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Tai Chi Exercise to Improve Non-Motor Symptoms of Parkinsonand#8217;s Disease | OMICS International | Abstract
ISSN: 2157-7595

Journal of Yoga & Physical Therapy
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Research Article

Tai Chi Exercise to Improve Non-Motor Symptoms of Parkinson’s Disease

Joe R Nocera1,2*, Shinichi Amano3, Srikant Vallabhajosula4 and Chris J Hass3

1VA Rehabilitation R&D Center of Excellence, Atlanta VAMC, Decatur, GA, USA

2Department of Neurology, Emory University, Decatur, GA, USA

3Department of Applied Physiology and Kinesiology,University of Florida, Gainesville, FL, USA

4Department of Physical Therapy Education, Elon University, Elon, NC, USA

*Corresponding Author:
Joe R Nocera, PhD
Department of Neurology, Emory University, Decatur
GA Atlanta VAMC COE, 1670 Clairmont Road
MS 151R, Decatur, GA 30033, USA
Tel: 404 321 6111, ext. 6354
E-mail: [email protected]

Received Date: May 13, 2013; Accepted Date: August 19, 2013; Published Date: August 22, 2013

Citation: Nocera JR, Amano S, Vallabhajosula S, Hass CJ (2013) Tai Chi Exercise to Improve Non-Motor Symptoms of Parkinson’s Disease. J Yoga Phys Ther 3:137. doi:10.4172/2157-7595.1000137

Copyright: © 2013 Nocera JR, et al. This is an open-access article distributed under the terms of the Creative Commons Attribution License, which permits unrestricted use, distribution, and reproduction in any medium, provided the original author and source are credited.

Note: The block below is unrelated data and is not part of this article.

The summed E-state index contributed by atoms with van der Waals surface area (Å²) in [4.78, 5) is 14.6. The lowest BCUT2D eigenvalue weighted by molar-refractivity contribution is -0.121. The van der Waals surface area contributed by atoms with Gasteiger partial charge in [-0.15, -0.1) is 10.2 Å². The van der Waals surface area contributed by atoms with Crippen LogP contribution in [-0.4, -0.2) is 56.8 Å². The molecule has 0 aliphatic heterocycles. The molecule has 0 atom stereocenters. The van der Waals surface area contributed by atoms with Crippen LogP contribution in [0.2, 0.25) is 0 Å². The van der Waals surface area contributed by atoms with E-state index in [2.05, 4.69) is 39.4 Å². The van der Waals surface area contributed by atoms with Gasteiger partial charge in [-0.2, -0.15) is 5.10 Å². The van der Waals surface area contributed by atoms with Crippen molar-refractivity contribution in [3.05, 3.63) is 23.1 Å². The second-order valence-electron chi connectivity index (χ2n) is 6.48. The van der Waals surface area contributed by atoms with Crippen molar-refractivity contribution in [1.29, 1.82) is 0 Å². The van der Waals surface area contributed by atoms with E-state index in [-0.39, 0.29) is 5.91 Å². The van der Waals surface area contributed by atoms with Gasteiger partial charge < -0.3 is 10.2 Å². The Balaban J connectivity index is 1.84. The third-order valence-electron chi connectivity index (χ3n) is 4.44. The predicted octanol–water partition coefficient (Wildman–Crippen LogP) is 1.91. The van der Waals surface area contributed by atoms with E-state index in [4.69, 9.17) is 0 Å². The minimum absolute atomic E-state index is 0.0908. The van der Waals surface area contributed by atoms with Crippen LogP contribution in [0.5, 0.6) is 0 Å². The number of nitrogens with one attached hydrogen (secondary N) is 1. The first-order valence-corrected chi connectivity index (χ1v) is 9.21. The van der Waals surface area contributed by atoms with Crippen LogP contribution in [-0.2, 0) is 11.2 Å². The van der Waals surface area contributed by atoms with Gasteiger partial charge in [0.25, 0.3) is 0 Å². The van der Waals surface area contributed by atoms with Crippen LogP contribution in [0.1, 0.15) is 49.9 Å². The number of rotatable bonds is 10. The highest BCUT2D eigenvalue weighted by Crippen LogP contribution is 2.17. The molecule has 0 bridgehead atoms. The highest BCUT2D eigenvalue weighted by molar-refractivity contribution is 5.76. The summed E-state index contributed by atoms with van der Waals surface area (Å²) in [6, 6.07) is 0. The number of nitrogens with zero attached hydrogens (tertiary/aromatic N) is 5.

Background: A substantial number of individuals with Parkinson’s disease exhibit debilitating non-motor symptoms that decrease quality of life. To date, few treatment options exist for the non-motor symptomatology related to Parkinson’s disease. The goal of this pilot investigation was to determine the effects of Tai Chi exercise on the non-motor symptomology in Parkinson’s disease. Methods: Twenty-one individuals with Parkinson’s disease were enrolled in a Tai Chi intervention (n=15) or a noncontact control group (n=6). Participants assigned to Tai Chi participated in 60-minute Tai Chi sessions three times per week, for 16 weeks. Pre and post measures included indices of cognitive-executive function including visuomotor tracking and attention, selective attention, working memory, inhibition, processing speed and task switching. Additionally, all participants were evaluated on the Parkinson’s disease Questionnaire-39 and Tinetti’s Falls Efficacy Scale. Results: Results indicated that the Tai Chi training group had significantly better scores following the intervention than the control group on the Parkinson’s disease Questionnaire-39 total score as well as the emotional well-being sub score. Trends for improvement were noted for the Tai Chi group on Digits Backwards, Tinetti’s Falls Efficacy Scale, and the activities of daily living and communication sub scores of the Parkinson’s disease Questionnaire-39. Conclusions: This research provides initial data that supports future studies to definitively establish efficacy of Tai Chi to improve non-motor features of Parkinson’s disease.